Ageing is not for sissies warns Dame Kate
“When I think about it, I’d sooner not be young again,” says Dame Kate Harcourt, DNZM.
“I think of the painful moments — the disappointments, pain and the failures. I am glad not to have to go through these at this time when things seem so much harder than they were in my day.
“Then I remember the delights, the triumphs, the passion in the past and I am deeply contented with the present.”
Dame Kate, who has graced the stage for many years and appeared on our screens in various television shows and films, has recently been appointed a SuperSeniors Champion.
The actor, who continues to work, is one of a handful of New Zealanders recognised as outstanding advocates for positive ageing.
“Ageing is not for sissies” she says but there are many advantages.
“There’re no more oughts! One ‘ought’ to do this, that or the other thing.
“There is hardly ever any reason for getting out of bed early unless, as in my case, one’s grandson needs a lift to school.
“There is rarely any reason to buy expensive new clothes. Just take a look at your bulging wardrobe and choose something you haven’t worn for years. I find that really rewarding. It provides a very satisfactory feeling of economy.”
Her advice is to stay involved with many people and participate in what you love, which for the actor, singer and former teacher, is the arts.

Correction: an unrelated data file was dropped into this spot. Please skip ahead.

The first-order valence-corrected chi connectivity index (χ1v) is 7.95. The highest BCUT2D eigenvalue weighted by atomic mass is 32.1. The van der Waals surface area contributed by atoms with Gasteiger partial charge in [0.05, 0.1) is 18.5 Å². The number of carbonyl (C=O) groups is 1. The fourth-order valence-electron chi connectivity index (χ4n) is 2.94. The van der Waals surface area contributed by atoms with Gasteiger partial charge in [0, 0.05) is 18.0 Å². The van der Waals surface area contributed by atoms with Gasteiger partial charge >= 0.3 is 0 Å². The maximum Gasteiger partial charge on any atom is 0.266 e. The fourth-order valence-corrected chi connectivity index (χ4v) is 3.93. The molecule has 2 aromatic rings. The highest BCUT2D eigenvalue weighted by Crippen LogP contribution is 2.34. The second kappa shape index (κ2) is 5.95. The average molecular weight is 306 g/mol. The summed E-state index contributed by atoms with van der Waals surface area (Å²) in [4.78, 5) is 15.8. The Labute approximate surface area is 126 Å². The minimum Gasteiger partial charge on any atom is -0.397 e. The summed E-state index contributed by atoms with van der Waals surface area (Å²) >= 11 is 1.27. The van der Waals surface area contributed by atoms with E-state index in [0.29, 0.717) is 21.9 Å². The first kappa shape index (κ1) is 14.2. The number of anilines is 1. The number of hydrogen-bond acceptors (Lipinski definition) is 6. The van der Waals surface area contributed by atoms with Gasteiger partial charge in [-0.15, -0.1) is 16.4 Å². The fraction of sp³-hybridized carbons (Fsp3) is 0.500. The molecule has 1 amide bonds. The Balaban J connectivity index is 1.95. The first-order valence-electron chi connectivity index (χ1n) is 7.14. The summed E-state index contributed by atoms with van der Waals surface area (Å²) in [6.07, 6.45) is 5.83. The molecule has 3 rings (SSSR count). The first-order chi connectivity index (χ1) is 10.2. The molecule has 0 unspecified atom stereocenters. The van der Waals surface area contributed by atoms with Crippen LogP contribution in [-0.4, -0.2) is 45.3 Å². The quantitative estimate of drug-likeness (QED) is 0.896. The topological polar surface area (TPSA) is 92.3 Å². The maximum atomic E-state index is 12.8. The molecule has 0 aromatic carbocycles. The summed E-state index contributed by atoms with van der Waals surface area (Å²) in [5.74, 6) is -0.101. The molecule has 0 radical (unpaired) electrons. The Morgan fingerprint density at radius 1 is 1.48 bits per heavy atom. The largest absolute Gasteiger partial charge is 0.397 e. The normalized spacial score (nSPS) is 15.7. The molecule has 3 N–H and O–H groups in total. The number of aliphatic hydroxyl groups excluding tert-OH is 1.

“I’ve got the script for a film but they haven’t got the clearance for it yet so I’m waiting.
“I used to be very bad at learning lines and as I got older I got better – don’t know why. I think it’s so much practise.
“I’ve just been made patron of the Sheila Winn Shakespeare outfit and that’s going to involve me in quite a lot of stuff.”
A busy life
It’s been a busy life for Dame Kate who first started working as a kindergarten teacher and over the course of many years, has had a wide variety of jobs.
“I was a singer, then I went to London and was a governess, a receptionist; came back to New Zealand and was a teacher.
“I presented 'Listen to Mother' for seven years, then I was a publicist at Downstage, I was the fashion co-ordinator at Kirkcaldies for some time, did all their fashion shows.
“I ran a coffee shop for a year and then became an actor really.”
While the different types of work have been interesting, it’s not been easy.
“Peter my husband and I were freelance – we always said we invented the word, and we never knew where we were financially.
“It was always a struggle but it was worth it in the end.”
Dame Kate lives downstairs from daughter Miranda and her family, which both love for keeping the family connected.
She will often drive her grandson Peter to school when he comes knocking on her door early in the morning, and will take Thomasin to her piano lessons or read stories to Davida who loves listening to her grandmother.
Her advice about positive ageing is to keep busy in all aspects of life.
As well as helping out with family and working, Dame Kate attends a book club, is a member of the University of the Third Age, and catches up with friends on a weekly basis.
“I go to a regular Monday lunch, just turn up when you want – that’s good contact, and keep up with your friends.”
Inevitably, her circle of old friends has grown smaller but Dame Kate is open to connecting to new people.
“Making new friends is important, and staying involved in life.”